Legislation will invest nearly $190 million in federal pandemic relief funds to improve access to behavioral health resources in Colorado
DENVER, CO – The House Public & Behavioral Health & Human Services and House Judiciary Committees gave approval to four bills to improve Coloradans’ access to behavioral health services. The legislation is based on recommendations from the Behavioral Health Transformational Task Force and invests nearly $190 million in federal pandemic relief funds to build a healthier Colorado.
“Together, we’re making a $72 million investment to expand our behavioral health workforce so we can address staffing shortages, get patients access to the care they need and build a healthier Colorado,” said Rep. Lisa Cutter, D-Littleton, sponsor of SB22-181. “To meet the behavioral health needs of Coloradans, we are devoting the resources necessary to recruit, train and support psychiatrists, social workers, psychologists and other behavioral health care workers in every community in our state.”
Behavioral Health Care Workforce: SB22-181, a bipartisan bill sponsored by Representatives Lisa Cutter and Tonya Van Beber passed the House Public & Behavioral Health & Human Services Committee by a vote of 10 to 2. This bill would direct the Behavioral Health Administration (BHA) to develop and implement a workforce plan to invest $72 million to bolster, diversify and stabilize the state’s behavioral health care workforce.
“Accessing behavioral health care services in Colorado shouldn’t be a challenge, but often people seeking care have trouble navigating the system,” said Rep. Brianna Titone, D-Arvada, sponsor of SB22-177. “Our bipartisan bill invests more than $12 million to improve Colorado’s statewide care coordination infrastructure so patients can receive quality care faster. The behavioral health care system should not be a barrier for Coloradans seeking services, and our bill makes accessing services easier.”
Care Coordination Infrastructure: SB22-177, sponsored by Representatives Brianna Titone and Mary Bradfield, passed the House Public & Behavioral Health & Human Services Committee by a vote of 11 to 1. This bill appropriates $12.2 million to improve Colorado’s statewide care coordination infrastructure to better serve Coloradans seeking behavioral health care.
The legislation requires the BHA to better train new and existing behavioral health care navigators on available services, improving connections for individuals seeking care with the support they need. The bill also seeks to cut red tape for providers and navigators so they can spend less time on paperwork and more time helping Coloradans in need.
“Accessing treatment, recovery and behavioral health care services can be more difficult for those experiencing homelessness,” said Rep. Alex Valdez, D-Denver, sponsor of SB22-211. “We are utilizing federal pandemic relief dollars to create a space where Coloradans experiencing homelessness can access all types of health care, including behavioral health services, substance use disorder treatment as well as transitional housing This approach will help us meet our neighbors where they are and build stronger Colorado communities.”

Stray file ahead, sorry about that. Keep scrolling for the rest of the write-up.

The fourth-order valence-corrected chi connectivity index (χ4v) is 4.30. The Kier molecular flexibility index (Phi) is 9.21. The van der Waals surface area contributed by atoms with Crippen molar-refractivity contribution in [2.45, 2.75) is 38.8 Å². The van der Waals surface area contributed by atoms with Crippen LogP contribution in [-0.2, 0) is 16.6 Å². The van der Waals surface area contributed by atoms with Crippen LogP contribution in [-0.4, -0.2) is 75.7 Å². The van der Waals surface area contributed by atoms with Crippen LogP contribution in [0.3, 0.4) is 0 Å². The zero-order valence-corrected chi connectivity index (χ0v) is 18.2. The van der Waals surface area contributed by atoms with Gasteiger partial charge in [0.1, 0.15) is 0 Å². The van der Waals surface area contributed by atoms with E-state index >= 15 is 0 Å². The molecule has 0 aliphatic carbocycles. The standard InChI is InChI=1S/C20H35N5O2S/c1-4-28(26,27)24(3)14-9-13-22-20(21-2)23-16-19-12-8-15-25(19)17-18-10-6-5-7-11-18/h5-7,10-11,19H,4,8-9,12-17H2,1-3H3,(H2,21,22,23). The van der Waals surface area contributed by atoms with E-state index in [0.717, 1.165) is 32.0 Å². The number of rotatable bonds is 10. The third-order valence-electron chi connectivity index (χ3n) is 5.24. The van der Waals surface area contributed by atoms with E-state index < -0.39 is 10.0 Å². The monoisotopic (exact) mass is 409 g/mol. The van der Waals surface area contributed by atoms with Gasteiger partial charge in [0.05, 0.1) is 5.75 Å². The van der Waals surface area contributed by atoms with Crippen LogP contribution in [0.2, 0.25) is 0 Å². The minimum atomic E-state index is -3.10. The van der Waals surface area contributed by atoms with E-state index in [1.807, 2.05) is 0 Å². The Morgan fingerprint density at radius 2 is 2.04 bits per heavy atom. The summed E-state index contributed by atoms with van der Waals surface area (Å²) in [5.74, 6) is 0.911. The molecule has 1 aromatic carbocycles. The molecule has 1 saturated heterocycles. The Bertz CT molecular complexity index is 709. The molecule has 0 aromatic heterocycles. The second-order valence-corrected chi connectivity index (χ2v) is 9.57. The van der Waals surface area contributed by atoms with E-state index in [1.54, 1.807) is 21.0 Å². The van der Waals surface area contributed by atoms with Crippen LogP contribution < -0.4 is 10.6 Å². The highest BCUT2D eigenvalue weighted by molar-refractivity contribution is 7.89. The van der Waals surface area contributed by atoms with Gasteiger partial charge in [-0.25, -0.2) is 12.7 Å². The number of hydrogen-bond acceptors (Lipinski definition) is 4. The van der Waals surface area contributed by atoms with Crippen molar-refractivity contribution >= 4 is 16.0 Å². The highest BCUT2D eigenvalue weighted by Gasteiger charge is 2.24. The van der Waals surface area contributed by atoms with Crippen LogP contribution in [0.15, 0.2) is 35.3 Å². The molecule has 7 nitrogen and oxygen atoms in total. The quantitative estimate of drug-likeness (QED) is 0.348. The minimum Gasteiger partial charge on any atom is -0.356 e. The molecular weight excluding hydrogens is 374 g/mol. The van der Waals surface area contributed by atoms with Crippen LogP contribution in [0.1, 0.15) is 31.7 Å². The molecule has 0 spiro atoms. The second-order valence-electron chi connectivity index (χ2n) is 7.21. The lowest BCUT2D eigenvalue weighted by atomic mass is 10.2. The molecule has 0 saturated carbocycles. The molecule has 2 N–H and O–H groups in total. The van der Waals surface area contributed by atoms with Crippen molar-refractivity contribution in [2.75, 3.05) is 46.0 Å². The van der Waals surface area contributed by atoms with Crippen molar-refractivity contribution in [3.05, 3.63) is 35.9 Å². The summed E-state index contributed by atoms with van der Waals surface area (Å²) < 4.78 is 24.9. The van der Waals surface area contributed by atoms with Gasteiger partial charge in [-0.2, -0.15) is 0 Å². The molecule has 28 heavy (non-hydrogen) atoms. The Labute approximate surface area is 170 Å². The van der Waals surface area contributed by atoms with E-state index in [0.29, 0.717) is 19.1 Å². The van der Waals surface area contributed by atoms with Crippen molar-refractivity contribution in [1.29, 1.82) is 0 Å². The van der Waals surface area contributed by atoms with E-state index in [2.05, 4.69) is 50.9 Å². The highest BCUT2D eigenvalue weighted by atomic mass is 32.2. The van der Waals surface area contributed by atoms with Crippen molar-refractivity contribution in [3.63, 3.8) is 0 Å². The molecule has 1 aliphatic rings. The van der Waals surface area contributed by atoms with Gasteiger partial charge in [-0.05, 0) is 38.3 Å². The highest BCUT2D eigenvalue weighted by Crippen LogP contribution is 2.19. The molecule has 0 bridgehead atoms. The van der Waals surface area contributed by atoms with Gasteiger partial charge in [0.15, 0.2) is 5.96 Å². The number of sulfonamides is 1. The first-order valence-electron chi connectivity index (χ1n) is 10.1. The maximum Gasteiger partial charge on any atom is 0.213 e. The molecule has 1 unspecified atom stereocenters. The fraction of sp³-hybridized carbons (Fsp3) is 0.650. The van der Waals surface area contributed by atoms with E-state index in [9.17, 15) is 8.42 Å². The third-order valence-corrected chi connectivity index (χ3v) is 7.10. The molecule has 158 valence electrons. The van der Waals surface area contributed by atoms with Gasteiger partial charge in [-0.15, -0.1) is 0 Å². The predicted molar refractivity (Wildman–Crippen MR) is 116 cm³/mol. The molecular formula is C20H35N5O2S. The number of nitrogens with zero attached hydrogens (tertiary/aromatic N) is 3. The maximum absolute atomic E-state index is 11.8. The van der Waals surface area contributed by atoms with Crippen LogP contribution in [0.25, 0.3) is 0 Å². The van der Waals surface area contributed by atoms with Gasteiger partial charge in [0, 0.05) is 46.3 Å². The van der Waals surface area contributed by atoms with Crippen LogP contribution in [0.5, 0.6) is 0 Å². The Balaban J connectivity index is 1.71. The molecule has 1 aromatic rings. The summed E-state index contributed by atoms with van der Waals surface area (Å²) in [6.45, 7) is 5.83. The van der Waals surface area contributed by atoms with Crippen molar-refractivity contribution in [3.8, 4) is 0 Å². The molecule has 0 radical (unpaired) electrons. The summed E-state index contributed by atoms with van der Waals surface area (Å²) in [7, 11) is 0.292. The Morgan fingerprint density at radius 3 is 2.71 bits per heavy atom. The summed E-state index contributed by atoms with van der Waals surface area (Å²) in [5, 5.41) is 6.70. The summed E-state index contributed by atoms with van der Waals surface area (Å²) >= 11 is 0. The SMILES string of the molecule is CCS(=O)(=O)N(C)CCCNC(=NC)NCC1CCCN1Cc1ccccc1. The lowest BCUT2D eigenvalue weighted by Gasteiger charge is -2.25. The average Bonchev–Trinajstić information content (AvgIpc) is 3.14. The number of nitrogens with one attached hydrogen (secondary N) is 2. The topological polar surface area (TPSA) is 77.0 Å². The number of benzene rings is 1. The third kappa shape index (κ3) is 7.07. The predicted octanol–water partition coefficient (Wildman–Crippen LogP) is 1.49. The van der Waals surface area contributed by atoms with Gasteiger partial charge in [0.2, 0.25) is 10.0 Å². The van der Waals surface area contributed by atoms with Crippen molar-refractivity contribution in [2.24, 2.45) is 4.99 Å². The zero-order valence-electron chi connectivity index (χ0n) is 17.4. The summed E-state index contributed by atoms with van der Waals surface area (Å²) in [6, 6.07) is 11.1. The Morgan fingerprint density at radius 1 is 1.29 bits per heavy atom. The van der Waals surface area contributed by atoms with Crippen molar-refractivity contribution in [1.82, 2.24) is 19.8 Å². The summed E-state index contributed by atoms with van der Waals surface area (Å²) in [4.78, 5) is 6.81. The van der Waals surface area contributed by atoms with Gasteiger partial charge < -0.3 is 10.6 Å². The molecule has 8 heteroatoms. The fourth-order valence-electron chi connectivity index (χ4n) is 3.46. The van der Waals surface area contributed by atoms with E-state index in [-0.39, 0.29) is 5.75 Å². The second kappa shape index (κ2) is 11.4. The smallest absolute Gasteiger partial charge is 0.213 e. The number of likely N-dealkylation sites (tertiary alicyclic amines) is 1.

Repurpose The Ridge View Campus: SB22-211, sponsored by Representatives Alex Valdez and Perry Will, passed the House Public & Behavioral Health & Human Services Committee by a vote of 7 to 5. This bill would invest $45 million to repurpose an unused, state-owned facility into a recovery oriented community to help those experiencing homelessness access services for physical and mental health and substance use disorder treatment along with transitional housing.
“Too many Coloradans struggling with substance use disorder and serious mental health issues are spending time behind bars when they should be receiving treatment,” said Rep. Jennifer Bacon, D-Denver, sponsor of SB22-196. “Our bill invests millions to divert people with behavioral health needs from the criminal justice system and connect them to critical services which will reduce recidivism and make it easier for Coloradans to receive the treatment they need.”
“Colorado’s behavioral health crisis is alarming and we need to invest in resources that get people the treatment, services and care they need,” said Rep. Adrienne Benavidez, D-Commerce City, sponsor of SB22-196. “Our bill approaches behavioral health intervention by diverting Coloradans away from the criminal justice system toward treatment. Behind bars, Coloradans’ behavioral health can worsen–let’s get them the treatment they need before they enter the criminal justice system in the first place.”
Early Intervention, Deflection, and Redirection from the Criminal Justice System Grant Program: SB22-196, sponsored by Representatives Jennifer Bacon and Adrienne Benavidez, passed the House Judiciary Committee by a vote of 6 to 4. This bill would invest $62 million to help communities prevent people with mental health conditions and substance use disorders from becoming involved with the criminal justice system and instead, redirect individuals into appropriate treatment.